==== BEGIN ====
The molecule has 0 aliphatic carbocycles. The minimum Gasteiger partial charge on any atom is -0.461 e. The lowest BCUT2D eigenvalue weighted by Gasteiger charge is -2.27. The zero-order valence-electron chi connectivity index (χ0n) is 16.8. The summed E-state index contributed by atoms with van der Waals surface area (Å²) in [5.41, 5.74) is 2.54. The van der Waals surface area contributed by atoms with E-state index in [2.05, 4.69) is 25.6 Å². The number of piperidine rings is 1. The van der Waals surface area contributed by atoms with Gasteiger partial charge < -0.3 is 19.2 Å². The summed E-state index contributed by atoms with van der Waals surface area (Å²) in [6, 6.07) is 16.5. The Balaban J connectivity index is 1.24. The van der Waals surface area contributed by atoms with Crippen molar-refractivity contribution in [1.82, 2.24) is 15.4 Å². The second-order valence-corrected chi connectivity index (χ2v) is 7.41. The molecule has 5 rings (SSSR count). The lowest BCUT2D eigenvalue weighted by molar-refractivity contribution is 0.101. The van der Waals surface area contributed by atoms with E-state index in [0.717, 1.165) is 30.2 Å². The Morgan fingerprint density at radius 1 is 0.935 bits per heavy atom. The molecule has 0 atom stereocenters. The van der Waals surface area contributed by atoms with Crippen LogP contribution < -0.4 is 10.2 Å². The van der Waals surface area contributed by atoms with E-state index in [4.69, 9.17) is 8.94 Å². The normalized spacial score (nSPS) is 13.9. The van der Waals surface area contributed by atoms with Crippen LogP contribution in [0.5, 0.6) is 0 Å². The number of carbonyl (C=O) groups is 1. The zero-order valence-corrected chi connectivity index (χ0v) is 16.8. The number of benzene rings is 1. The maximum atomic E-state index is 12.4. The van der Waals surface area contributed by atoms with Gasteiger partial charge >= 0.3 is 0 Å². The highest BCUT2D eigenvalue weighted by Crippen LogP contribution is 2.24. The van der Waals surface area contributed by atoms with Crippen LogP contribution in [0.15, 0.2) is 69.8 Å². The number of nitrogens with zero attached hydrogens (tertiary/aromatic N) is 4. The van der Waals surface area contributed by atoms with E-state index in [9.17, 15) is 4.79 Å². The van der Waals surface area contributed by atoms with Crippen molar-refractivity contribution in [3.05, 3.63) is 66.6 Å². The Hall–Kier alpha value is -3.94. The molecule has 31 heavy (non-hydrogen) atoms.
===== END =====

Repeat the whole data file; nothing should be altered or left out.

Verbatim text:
The molecule has 0 aliphatic carbocycles. The minimum Gasteiger partial charge on any atom is -0.461 e. The lowest BCUT2D eigenvalue weighted by Gasteiger charge is -2.27. The zero-order valence-electron chi connectivity index (χ0n) is 16.8. The summed E-state index contributed by atoms with van der Waals surface area (Å²) in [5.41, 5.74) is 2.54. The van der Waals surface area contributed by atoms with E-state index in [2.05, 4.69) is 25.6 Å². The number of piperidine rings is 1. The van der Waals surface area contributed by atoms with Gasteiger partial charge < -0.3 is 19.2 Å². The summed E-state index contributed by atoms with van der Waals surface area (Å²) in [6, 6.07) is 16.5. The Balaban J connectivity index is 1.24. The van der Waals surface area contributed by atoms with Crippen molar-refractivity contribution in [1.82, 2.24) is 15.4 Å². The second-order valence-corrected chi connectivity index (χ2v) is 7.41. The molecule has 5 rings (SSSR count). The lowest BCUT2D eigenvalue weighted by molar-refractivity contribution is 0.101. The van der Waals surface area contributed by atoms with E-state index in [0.717, 1.165) is 30.2 Å². The Morgan fingerprint density at radius 1 is 0.935 bits per heavy atom. The molecule has 0 atom stereocenters. The van der Waals surface area contributed by atoms with Crippen LogP contribution < -0.4 is 10.2 Å². The van der Waals surface area contributed by atoms with E-state index in [4.69, 9.17) is 8.94 Å². The normalized spacial score (nSPS) is 13.9. The van der Waals surface area contributed by atoms with Crippen LogP contribution in [0.5, 0.6) is 0 Å². The number of carbonyl (C=O) groups is 1. The zero-order valence-corrected chi connectivity index (χ0v) is 16.8. The number of benzene rings is 1. The maximum atomic E-state index is 12.4. The van der Waals surface area contributed by atoms with Gasteiger partial charge >= 0.3 is 0 Å². The highest BCUT2D eigenvalue weighted by Crippen LogP contribution is 2.24. The van der Waals surface area contributed by atoms with Crippen LogP contribution in [0.15, 0.2) is 69.8 Å². The number of nitrogens with zero attached hydrogens (tertiary/aromatic N) is 4. The van der Waals surface area contributed by atoms with E-state index in [9.17, 15) is 4.79 Å². The van der Waals surface area contributed by atoms with Crippen molar-refractivity contribution in [3.05, 3.63) is 66.6 Å². The Hall–Kier alpha value is -3.94. The molecule has 31 heavy (non-hydrogen) atoms.